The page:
Tartine Bakery & Cafe: This hugely popular spot for breakfast, lunch and delectable baked goods, was packed when we arrived at about 10 a.m. The voluptuous gougere – a savoury cream puff encasing gruyere cheese – is delish. Even better is the olive bread: tender, eggy brioche dough inundated with olives. Knowing the day of dining we had ahead, I resisted the temptation to sink my teeth into a big croissant, slice of quiche, bread pudding or the round, puffy coconut cream pie that was enticingly calling my name.
Bi-Rite Market is a grocery store landmark a few doors away. Jim and I cruised the aisles of this compact store with its naturally raised meat, array of local fish and tasty take-out offerings. He pointed out a jar of Tazah molasses made of pure cane sugar imported from Egypt, a product he advised the owner of Bi-Rite to sell because it is the best molasses out there.
Across the street is Bi-Rite Creamery to which we returned that afternoon as it wasn’t open. I can still taste the divine salted caramel ice cream that is a specialty here.
Back downtown, not far from Union Square, Jim stopped at a place called Candy Darling on Sutter St. As we pulled up outside, two women came out to greet us, a mother-and-daughter team called Maria and Carla Stacho. This exuberant pair have been in the chocolate biz for many moons and have down-sized operations to produce caramels, truffles, a yummy Almond Rocha-like bar and a few other sweet and simple goodies. They use Guittard chocolate and attribute their passion for their chosen metier to a love of this confection: “Chocolate is in our blood,” said Maria adamantly.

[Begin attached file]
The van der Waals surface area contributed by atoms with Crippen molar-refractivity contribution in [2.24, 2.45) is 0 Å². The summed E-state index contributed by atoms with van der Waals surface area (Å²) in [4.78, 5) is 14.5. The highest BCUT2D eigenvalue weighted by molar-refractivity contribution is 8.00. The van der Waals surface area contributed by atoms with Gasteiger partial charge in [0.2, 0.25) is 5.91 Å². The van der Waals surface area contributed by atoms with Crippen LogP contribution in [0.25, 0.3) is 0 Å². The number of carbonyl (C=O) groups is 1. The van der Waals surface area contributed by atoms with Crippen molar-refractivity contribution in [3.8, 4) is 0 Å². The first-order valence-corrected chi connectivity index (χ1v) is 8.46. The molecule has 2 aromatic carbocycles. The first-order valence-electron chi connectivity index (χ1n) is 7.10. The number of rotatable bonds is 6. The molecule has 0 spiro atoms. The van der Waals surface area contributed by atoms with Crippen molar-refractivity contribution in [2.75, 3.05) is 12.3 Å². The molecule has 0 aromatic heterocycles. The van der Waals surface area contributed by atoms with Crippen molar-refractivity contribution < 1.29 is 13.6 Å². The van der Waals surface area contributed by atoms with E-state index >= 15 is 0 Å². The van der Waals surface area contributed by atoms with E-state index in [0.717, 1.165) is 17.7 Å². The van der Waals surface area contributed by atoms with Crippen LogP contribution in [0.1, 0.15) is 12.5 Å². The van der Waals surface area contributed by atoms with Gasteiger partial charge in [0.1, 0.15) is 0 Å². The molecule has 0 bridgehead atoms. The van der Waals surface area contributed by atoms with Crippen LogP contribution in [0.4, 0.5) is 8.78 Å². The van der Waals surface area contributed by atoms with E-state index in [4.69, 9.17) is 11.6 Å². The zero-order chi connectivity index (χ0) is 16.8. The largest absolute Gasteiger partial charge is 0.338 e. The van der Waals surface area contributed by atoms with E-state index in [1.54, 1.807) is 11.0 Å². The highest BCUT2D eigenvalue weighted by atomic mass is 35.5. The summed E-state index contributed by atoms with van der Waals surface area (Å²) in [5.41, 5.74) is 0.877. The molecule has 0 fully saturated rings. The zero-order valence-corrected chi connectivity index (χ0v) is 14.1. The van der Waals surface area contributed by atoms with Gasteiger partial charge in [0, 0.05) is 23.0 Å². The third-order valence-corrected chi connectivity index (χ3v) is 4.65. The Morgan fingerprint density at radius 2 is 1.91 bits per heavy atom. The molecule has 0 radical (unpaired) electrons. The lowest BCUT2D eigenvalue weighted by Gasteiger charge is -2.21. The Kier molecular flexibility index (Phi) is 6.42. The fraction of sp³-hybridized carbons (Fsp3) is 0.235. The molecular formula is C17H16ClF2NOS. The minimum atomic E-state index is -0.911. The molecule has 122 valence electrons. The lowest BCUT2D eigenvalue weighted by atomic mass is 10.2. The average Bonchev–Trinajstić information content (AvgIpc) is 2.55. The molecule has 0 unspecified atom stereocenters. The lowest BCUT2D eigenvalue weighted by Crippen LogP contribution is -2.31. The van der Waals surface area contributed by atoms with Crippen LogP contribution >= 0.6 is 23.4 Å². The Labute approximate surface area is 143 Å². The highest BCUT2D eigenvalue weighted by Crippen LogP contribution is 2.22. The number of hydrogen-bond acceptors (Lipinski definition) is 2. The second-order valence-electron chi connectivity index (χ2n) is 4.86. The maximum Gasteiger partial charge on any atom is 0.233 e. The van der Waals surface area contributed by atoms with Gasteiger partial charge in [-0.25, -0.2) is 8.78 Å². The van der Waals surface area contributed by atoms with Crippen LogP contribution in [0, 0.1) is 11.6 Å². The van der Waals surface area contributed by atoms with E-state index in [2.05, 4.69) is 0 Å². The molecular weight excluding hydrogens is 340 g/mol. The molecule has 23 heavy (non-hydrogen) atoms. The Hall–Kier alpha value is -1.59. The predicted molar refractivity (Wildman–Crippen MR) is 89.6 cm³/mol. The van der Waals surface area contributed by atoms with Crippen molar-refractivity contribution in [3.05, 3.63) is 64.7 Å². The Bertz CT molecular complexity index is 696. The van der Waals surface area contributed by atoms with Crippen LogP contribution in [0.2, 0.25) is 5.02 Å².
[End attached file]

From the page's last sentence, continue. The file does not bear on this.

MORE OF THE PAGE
After valet-parking the car, Jim and I headed into the Ferry Building, a market-place that comes alive on Saturday and Sunday but is open in a smaller way on weekdays like the Tuesday when we visited.
Boulette’s Larder is a lovely French-themed cafe with tables outside that overlook the water. I was pacing myself so tried the Kohlrabi Soup with Browned Butter. Wow, what a creamy, luscious, delicately-flavoured taste sensation! Note to self: Try making this at home.
Meandering around the building after our mini-lunch, Jim pointed out the Cowboy Creamery, a lavish-looking take-out selection of sushi at Delica and some appetizing cured meats and salami at Boccalone. Also a high-end emporium with a great selection of California wine.
The next evening, I headed out by cab to Zuni Cafe, a famous San Fran dining spot that’s been around for several decades. Judy Rodgers, author of The Zuni Cafe Cookbook, has been chef and co-owner of the landmark restaurant since 1987. I had been anticipating sinking my teeth into that eatery’s renowned roast chicken with bread salad for days. So imagine my disappointment when I discovered it is “for two” and my hopes were dashed as I had no fridge in my hotel room and cannot bear to waste food.
My skills in vicarious eating – a skill I’ve honed watching others chow down on tiramisu, doughnuts (my weakness) and other rich food that applies itself directly to my hips if I eat more than a soupcon – came in handy when both couples at neighbouring tables ordered the yummy chicken that came piled on top of its side-kick bread salad in a large bowl. Judging by their expressions while savouring it, I’d give it a high rating. Note to self: Order it on my next visit with Ross.
By the way, my flat-iron steak with “Richard Olney’s white puree” was underwhelming. Oy vey!
See the next post for my dinner with Jim at Chez Panisse.